Set Your Sights (and Your Computer Monitor’s Settings) for Super-Efficiency

By Jonathan Marshall

Energy efficiency is so last year. In 2013 it’s time to raise your sights and become super-efficient.

A good place to start is with your computer monitor, which draws power for hours each day and typically accounts for a third of a desktop computer’s energy use. Multiplied by hundreds of millions of users, computer monitors worldwide suck up the combined output of at least 10 large coal-fired power plants, according to SEAD, an initiative of several national energy agencies.

Computer monitors can zap energy when they're not being used.

SEAD—which stands for Super-efficient Equipment and Appliance Deployment—this month announced a global competition to honor the most energy-efficient computer monitors in each of four regions: Australia, Europe, India and North America. The winners, to be announced in September, should receive valuable bragging rights to help boost their sales of the greenest screens.

The good news is you don’t have to wait until then to track down the most efficient models—or, if you’re not in the market, to learn how to use your existing monitor more efficiently.

One place to start is with the EnergyStar website, which lists relatively efficient models of a variety of consumer appliances, including TVs and dish washers as well as computers and monitors.

But if you won’t settle for anything less than super-efficient, check out the consumer site run by Top Ten USA. (Full disclosure: PG&E helped launch this organization as part of its commitment to helping customers achieve more energy efficiency.)

It lists the top 10 most efficient models in each of about 10 appliance categories, including small monitors and large monitors. Its selective recommendations can really make a difference: the No. 1 rated large monitor, for example, will save an estimated 247 kilowatt-hours over its lifetime relative to the average Energy Star-rated monitor, for a cost saving of up to $45 to the consumer. You can imagine how much it must save relative to the average mediocre monitor thrown into packaged deals by some computer stores.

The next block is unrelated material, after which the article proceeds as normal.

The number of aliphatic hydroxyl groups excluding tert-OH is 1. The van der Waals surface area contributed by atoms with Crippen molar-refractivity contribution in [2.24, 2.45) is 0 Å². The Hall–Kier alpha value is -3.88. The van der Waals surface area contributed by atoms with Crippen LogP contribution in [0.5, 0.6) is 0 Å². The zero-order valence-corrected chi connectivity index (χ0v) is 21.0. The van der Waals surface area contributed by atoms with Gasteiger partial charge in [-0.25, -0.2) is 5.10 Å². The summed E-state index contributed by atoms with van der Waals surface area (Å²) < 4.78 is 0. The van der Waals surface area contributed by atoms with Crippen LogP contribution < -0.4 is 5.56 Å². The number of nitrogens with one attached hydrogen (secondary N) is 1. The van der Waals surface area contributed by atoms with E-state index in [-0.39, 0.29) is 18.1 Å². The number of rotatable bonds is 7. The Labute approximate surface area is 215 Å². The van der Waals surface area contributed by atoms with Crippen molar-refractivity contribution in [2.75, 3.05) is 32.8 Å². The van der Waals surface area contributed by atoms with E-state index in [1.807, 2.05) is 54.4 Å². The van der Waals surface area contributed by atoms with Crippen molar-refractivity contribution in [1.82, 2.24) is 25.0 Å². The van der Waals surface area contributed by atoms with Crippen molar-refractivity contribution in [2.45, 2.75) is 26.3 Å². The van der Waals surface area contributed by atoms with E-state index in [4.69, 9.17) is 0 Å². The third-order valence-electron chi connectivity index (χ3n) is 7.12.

Fortunately, more and more of the big electronics chains are taking efficiency seriously. In 2009, PG&E and the Sacramento Municipal Utility District launched the first-of-its-kind Business and Consumer Electronics program, along with Best Buy, Sears Holding Company, Wal-Mart, Sam’s Club and Lenovo, to encourage manufacturers and retailers to educate, promote and sell the most energy-efficient televisions, desktop computers and monitors. (Sears honored PG&E for this program last year.)

If, like most of us, you already have a monitor, there are several steps you can take to cut down on energy waste:

  • Enable your computer’s energy management feature to put your monitor to sleep whenever your computer has been inactive for a reasonable period of time—say 30 minutes. If everyone in the United States used sleep mode, it would save more than a billion dollars a year in energy costs and 15 billion pounds of greenhouse gases.
  • Turn down the brightness setting. Studies show that many users have it adjusted too high for their room’s ambient light.
  • Avoid sunlight or reflections from windows, so your monitor doesn’t have to compete with stray light.
  • Don’t bother with screen savers—by defeating energy management software, they end up costing more energy and make your monitor run warmer when it’s not in use.

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